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In This Issue of Archives of Internal Medicine
April 14, 2008

In This Issue of Archives of Internal Medicine

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Copyright 2008 American Medical Association. All Rights Reserved. Applicable FARS/DFARS Restrictions Apply to Government Use.2008

Arch Intern Med. 2008;168(7):682. doi:10.1001/archinte.168.7.682
Loop Diuretic Use and Increased Rates of Hip Bone Loss in Older Men

Older adults commonly use loop diuretics, which can increase urinary calcium excretion, leading to potential bone loss. In a cohort of older men (mean age, 72.7 years), Lim et al compared rates of bone loss at the hip in men not taking loop diuretics, men taking loop diuretics intermittently, and men taking loop diuretics continuously. After adjustment for multiple potential confounders, mean total hip bone mineral density decreased by 0.33% per year in men not taking loop diuretics compared with a decrease of 0.58% (95% confidence interval [CI], −0.69% to −0.47%) per year in those taking loop diuretics intermittently and 0.78% (95% CI, −0.96% to −0.60%) per year in those taking loop diuretics continuously.

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Length of Hospital Stay and Postdischarge Mortality in Patients With Pulmonary Embolism

The optimal length of stay (LOS) for patients with pulmonary embolism is unknown. While reducing LOS is likely to save costs, the effects on patient safety are unclear. Using data from 15 531 patient discharges with pulmonary embolism from 186 hospitals in Pennsylvania, Aujesky et al sought to assess whether LOS was associated with postdischarge mortality. After adjustment for hospital and patient factors, the authors found that postdischarge mortality was significantly higher for patients with an LOS of 4 days or less (odds ratio, 1.55; 95%CI, 1.21-2.0) relative to those with an LOS of 5 to 6 days, suggesting that physicians may inappropriately select patients with pulmonary embolism for early discharge who are at increased risk of complications.

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Computed Tomographic Colonography to Screen for Colorectal Cancer, Extracolonic Cancer, and Aortic Aneurysm

This study details a cost-effective analysis of computed tomographic colonography (CTC) screening vs optical colonoscopy screening in a simulated population of 100 000 US subjects, taking into account the potential costs and benefits related to extracolonic evaluation. The main finding of this study is that the detection of abdominal aortic aneurysms and, to a lesser extent, extracolonic cancers substantially improves the cost-effectiveness of CTC for colorectal cancer screening. In fact, CTC dominated over colonoscopy (with or without ultrasonography) by being both a more clinically effective and less costly screening strategy.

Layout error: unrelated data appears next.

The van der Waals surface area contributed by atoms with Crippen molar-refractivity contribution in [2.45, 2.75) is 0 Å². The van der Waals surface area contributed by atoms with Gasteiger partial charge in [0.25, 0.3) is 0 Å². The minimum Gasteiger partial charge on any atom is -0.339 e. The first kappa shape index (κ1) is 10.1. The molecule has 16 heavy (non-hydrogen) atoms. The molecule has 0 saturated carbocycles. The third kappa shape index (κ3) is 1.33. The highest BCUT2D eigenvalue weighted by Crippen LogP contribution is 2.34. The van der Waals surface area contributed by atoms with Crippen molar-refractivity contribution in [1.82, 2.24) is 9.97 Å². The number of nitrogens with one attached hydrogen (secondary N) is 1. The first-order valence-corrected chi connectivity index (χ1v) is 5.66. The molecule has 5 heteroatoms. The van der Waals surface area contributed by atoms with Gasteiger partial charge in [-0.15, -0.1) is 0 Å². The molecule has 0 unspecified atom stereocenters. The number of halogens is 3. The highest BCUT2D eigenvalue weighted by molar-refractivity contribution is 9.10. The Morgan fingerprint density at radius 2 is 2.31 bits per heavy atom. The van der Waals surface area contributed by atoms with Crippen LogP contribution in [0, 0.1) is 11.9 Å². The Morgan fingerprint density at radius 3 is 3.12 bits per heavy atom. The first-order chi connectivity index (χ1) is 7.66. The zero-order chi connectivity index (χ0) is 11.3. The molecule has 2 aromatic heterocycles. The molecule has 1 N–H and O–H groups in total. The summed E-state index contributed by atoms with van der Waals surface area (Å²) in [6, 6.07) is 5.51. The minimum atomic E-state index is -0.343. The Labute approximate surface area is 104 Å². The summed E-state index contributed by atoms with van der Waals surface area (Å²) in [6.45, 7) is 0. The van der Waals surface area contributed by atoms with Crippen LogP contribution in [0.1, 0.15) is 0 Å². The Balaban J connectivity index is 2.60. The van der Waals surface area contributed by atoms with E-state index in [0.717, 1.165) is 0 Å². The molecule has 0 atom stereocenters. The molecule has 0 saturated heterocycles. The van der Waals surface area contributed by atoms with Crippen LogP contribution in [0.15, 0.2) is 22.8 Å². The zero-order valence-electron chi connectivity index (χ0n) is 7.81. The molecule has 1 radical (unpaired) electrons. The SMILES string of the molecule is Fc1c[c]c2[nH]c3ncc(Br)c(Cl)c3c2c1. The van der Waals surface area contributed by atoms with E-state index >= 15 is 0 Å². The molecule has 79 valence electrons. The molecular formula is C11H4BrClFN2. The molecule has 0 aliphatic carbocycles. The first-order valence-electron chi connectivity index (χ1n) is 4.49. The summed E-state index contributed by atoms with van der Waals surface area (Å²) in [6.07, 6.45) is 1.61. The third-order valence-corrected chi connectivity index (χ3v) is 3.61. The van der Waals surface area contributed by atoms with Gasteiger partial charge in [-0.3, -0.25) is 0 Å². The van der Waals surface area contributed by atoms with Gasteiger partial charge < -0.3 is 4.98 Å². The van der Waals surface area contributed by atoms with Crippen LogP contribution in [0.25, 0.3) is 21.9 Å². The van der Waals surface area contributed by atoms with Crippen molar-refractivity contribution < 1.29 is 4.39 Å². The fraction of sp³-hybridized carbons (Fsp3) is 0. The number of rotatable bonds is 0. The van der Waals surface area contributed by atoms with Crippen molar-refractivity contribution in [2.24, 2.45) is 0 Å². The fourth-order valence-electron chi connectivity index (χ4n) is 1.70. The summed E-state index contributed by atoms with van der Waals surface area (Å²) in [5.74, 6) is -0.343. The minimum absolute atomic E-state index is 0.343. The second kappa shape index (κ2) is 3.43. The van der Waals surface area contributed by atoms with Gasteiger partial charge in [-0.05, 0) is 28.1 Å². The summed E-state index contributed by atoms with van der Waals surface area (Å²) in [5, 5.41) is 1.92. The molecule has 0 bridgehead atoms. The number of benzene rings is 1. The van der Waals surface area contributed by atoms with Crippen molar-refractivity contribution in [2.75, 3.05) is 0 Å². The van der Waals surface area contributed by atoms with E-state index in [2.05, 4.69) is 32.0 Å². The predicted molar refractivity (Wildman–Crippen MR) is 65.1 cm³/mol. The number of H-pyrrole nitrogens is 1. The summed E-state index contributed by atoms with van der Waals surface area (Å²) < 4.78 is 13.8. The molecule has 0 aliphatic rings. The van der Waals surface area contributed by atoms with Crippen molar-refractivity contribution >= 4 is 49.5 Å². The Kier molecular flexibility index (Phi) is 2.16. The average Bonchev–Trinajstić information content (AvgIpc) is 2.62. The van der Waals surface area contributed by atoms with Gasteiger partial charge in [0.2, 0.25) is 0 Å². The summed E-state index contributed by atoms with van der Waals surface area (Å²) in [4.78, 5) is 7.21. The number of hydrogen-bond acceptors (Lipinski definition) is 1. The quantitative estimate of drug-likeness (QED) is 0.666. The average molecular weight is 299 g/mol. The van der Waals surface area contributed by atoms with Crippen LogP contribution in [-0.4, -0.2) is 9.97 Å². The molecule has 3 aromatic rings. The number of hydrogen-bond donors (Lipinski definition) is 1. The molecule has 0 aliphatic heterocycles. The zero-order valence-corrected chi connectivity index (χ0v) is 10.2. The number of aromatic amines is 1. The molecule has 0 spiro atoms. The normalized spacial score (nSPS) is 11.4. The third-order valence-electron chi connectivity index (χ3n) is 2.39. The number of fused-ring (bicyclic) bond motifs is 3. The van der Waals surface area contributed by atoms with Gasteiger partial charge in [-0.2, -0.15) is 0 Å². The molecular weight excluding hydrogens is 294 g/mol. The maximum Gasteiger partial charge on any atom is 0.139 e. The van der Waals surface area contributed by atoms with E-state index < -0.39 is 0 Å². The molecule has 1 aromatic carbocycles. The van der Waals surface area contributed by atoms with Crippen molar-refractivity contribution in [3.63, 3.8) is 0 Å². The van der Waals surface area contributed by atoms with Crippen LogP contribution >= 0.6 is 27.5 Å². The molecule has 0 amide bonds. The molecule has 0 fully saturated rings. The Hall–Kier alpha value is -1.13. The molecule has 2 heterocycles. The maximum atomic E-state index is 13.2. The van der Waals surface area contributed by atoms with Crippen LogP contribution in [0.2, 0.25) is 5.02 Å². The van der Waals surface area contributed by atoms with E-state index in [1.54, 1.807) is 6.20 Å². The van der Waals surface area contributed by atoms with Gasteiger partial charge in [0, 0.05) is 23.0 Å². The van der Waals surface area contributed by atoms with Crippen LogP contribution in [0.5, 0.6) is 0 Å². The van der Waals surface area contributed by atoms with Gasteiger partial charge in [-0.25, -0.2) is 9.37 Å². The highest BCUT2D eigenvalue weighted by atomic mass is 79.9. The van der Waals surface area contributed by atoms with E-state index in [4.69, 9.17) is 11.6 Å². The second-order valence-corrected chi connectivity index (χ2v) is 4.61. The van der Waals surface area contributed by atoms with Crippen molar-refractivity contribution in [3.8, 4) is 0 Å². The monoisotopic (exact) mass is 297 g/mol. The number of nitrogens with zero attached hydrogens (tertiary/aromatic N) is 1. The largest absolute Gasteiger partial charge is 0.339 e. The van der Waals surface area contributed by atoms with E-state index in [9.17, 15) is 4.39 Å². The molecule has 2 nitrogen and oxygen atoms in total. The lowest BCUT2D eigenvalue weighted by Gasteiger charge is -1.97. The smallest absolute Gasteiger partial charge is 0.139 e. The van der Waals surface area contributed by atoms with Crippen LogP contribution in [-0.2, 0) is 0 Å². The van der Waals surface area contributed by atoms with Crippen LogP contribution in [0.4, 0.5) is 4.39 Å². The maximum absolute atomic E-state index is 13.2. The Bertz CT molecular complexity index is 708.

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Association Between Cancer Risk Perception and Screening Behavior Among Diverse Women

This study identified significant ethnic differences in the perception of risk for breast, cervical, and colon cancers by ethnicity. Asian women consistently had the lowest and Latina women had the highest perceived risk of cancer for each of the 3 sites. African American women did not perceive their risk for these cancers to be different from white women. Having a family or self-history of cancer and fair or poor self-reported health status were associated with higher cancer risk perception. Higher perceived risk was associated with having had a colonoscopy in the previous 10 years. These findings suggest that communication of cancer risk information may serve as an important tool to promote early detection. Evaluation of perceived cancer risk may be useful to clinicians who are recommending screening tests and incorporating an intervention to help diverse populations understand risk and interpret medical data.

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Incidental Findings on Cardiac Multidetector Row Computed Tomography Among Healthy Older Adults

This cross-sectional analysis describes incidental findings prospectively evaluated in healthy older subjects who underwent cardiac multidetector row computed tomography for detection and quantification of coronary artery calcification. Of the 459 participants, 190 (41%) had incidental findings, and 105 (23%) had at least 1 incidental finding recommended for clinical or radiological follow-up examination. The most common finding was single or multiple pulmonary nodules (18%). Burt et al conclude that incidental findings, especially pulmonary nodules, are common in this setting. The net risks and benefits of looking for noncardiac abnormalities during cardiac multidetector row computed tomography should be rigorously evaluated.

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An axial multidetector row computed tomographic scan of the liver.

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